☕ Happy Friday!
⚡ BAGHDAD (AP) — "Col. Sean Ryan, spokesman for the coalition fighting the Islamic State group, said the U.S. started 'the process of our deliberate withdrawal from Syria.'"
Illustration: Rebecca Zisser/Axios
Former Rep. Beto O'Rourke, a hot Democratic prospect for 2020, posted a video of a dental cleaning to his Instagram story yesterday, a make-it-stop moment that showed how different 2020 will be online.
Instagram is the new fad for politicians trying to communicate with younger voters in an authentic way — but the more they use it, the lamer the content is going to get, Axios' Alexi McCammond writes.
O'Rourke (age 46) and Ocasio-Cortez (29), who combined have over 2 million Instagram followers, made live-streaming a staples of their 2018 campaigns.
How they use it: Ocasio-Cortez makes mac and cheese while talking about her progressive platform or addressing her critics.
The bottom line: Just because it's live doesn't mean it's raw. Or good.
Another ominous clue that the shutdown could be prolonged: President Trump tweeted yesterday: "I am respectfully cancelling my very important trip to Davos." He had been scheduled to leave Jan. 21 — 10 days from now.
What's closed, per AP: "Nine of the 15 Cabinet-level departments have not been funded, including Agriculture, Homeland Security, State, Transportation, Interior and Justice. Some iconic National Park facilities are shuttered as are the Smithsonian museums and the National Zoo in Washington. Nearly everyone at NASA is being told to stay home, as are most at the Internal Revenue Service, ... though the administration says tax refunds will be issued during the shutdown."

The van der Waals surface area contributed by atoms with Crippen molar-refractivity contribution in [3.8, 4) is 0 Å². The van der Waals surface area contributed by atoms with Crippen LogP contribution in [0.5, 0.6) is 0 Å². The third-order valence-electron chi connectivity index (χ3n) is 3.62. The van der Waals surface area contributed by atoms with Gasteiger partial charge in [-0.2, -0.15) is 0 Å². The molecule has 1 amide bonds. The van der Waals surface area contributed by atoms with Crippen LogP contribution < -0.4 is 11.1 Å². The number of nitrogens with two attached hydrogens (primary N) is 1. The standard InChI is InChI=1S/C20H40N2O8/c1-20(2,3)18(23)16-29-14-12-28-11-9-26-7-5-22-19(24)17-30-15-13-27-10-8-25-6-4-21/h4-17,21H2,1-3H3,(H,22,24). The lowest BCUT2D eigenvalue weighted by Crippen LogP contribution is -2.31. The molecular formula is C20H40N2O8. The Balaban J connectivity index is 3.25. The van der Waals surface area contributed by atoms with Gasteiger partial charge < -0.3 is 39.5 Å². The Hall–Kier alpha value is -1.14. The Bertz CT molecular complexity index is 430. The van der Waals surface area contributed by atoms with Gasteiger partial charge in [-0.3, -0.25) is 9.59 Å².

A reporter asks President Trump on the South Lawn, as he headed to Marine One for the border trip: "Does the buck stop with you over this shutdown?"
Many Republicans tuned out the Democratic response to President Trump's Oval Office address while Democrats tended to watch both speeches, according to a SurveyMonkey poll.
"The Mueller team's questioning ... shows their interest in obstruction extends beyond the President's firing of FBI Director James Comey," CNN's Evan Perez, Pamela Brown and Laura Jarrett report:
Talking about "big tech" is making less sense: The giants increasingly are trying to differentiate their business models, and Washington realizes they can't be lumped together, Axios' David McCabe and Scott Rosenberg write.
Policymakers and regulators found it convenient to paint a single big target on "the big tech platforms" amid privacy and election controversies.
Now watch the companies go their separate ways: This week, Apple greeted Las Vegas' Consumer Electronics Show multitudes with a billboard that read, "What happens on your iPhone stays on your iPhone."
China "is more than ever consumed by the pursuit of national greatness," The Economist writes in its lead editorial:
Why it matters: "Amid the growing rivalry between China and America, many in the West fear that he will succeed."
This full-page ad appears today in The Washington Post.
Columbia president and CEO Tim Boyle, who has been with the company since 1971, told me in an exclusive interview from HQ in Portland, Ore.:
"Baby shark! (Doo Doo Doo Doo Doo Doo) ... Billboard chart! (Doo Doo Doo Doo Doo Doo)" — N.Y. Times' Daniel Victor:
Be smart, from NPR's Joshua Bote: "Much of the song's popularity, of course, just has to do with the fickle nature of the Internet, which [magnifies] the strange and the novel and continues to be hard to focus-group."